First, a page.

BRAWLEY, Calif. – The devastating and unexpected death of a family member inspired the birth of an organization focused on curbing gang-related violence.
Mothers Against Gangs, or MAG, celebrated a success Tuesday when Imperial Valley cities proclaimed January 6th as Anti-Gang Awareness Day. Yulil Alonzo-Garza of Brawley lost her teenage son to gang-violence three years ago. But this Tuesday she celebrated what she calls a personal victory against Imperial Valley gangs as cities Brawley and Calexico took a step toward awareness.
“We have been working on asking cities to join our efforts and asking them to proclaim a day in 2016 as an anti-gang awareness day,” said Alonzo-Garza.
January 6th is the same day her late son Martin Alonzo Garza was murdered in a gang-related attack in the city of El Centro.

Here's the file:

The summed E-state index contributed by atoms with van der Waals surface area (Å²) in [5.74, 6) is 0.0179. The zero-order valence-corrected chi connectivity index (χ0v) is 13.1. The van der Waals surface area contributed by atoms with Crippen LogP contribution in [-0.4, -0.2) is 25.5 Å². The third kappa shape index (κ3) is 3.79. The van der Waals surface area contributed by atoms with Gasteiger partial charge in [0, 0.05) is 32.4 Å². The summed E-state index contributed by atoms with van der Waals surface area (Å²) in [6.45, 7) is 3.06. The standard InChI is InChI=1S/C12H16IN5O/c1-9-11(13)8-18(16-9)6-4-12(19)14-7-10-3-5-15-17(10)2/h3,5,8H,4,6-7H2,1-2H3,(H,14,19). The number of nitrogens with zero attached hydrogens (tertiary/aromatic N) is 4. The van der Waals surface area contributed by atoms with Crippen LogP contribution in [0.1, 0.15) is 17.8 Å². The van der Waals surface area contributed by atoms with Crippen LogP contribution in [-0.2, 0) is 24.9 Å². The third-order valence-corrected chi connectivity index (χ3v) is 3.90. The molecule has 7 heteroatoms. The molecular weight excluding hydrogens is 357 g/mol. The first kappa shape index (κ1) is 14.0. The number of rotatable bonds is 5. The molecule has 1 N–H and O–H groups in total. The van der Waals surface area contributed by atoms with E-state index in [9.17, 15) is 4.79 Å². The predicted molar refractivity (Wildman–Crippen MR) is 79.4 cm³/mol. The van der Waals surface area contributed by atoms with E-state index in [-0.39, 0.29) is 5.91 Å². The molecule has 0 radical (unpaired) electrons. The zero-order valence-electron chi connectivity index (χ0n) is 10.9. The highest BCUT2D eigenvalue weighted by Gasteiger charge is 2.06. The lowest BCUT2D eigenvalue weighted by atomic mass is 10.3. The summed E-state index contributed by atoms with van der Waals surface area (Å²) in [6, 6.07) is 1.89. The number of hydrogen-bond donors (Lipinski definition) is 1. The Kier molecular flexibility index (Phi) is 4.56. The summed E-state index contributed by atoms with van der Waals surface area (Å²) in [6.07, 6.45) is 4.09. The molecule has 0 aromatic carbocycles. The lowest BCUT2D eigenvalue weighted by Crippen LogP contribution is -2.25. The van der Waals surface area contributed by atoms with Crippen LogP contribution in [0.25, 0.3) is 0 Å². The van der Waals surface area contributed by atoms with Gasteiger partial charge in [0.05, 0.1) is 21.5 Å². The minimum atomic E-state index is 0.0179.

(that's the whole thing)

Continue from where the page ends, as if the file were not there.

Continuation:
Garza says instead of suffering she continues her efforts through her MAG organization in order to help others avoid the same loss her family experienced.
“To help the youth and their families be more aware of what they can do to prevent their children from getting involved in gang activity,” Alonzo-Garza said.
Brawley Council Mayor Donnie Wharton said the day was proclaimed in recognition of Alonzo-Garza’s efforts and out of respect for the community.
“Number one, it really is near and dear because we’ve had a Brawley resident, a Brawley family, that’s really behind bringing this awareness through their own personal experience,” Wharton said.
Alonzo-Garza says cities of Imperial and Calipatria already made the same proclamation and El Centro did it on Wednesday evening. Brawley Police Commander Brett Houser praises Alonzo-Garza for founding MAG in response to her family’s loss.
“It is getting parents involved, making them aware that these things can happen. They have to be monitoring their kids,” said Houser.
Alonzo-Garza hopes the MAG organization inspires more anti-gang programs to help save lives.
“We hope this will be the beginning between the city and MAG coalition and the families of the community, so that we can start forming programs and committees to see how we can deter these kids and minimize the gang activity,” Alonzo-Garza said.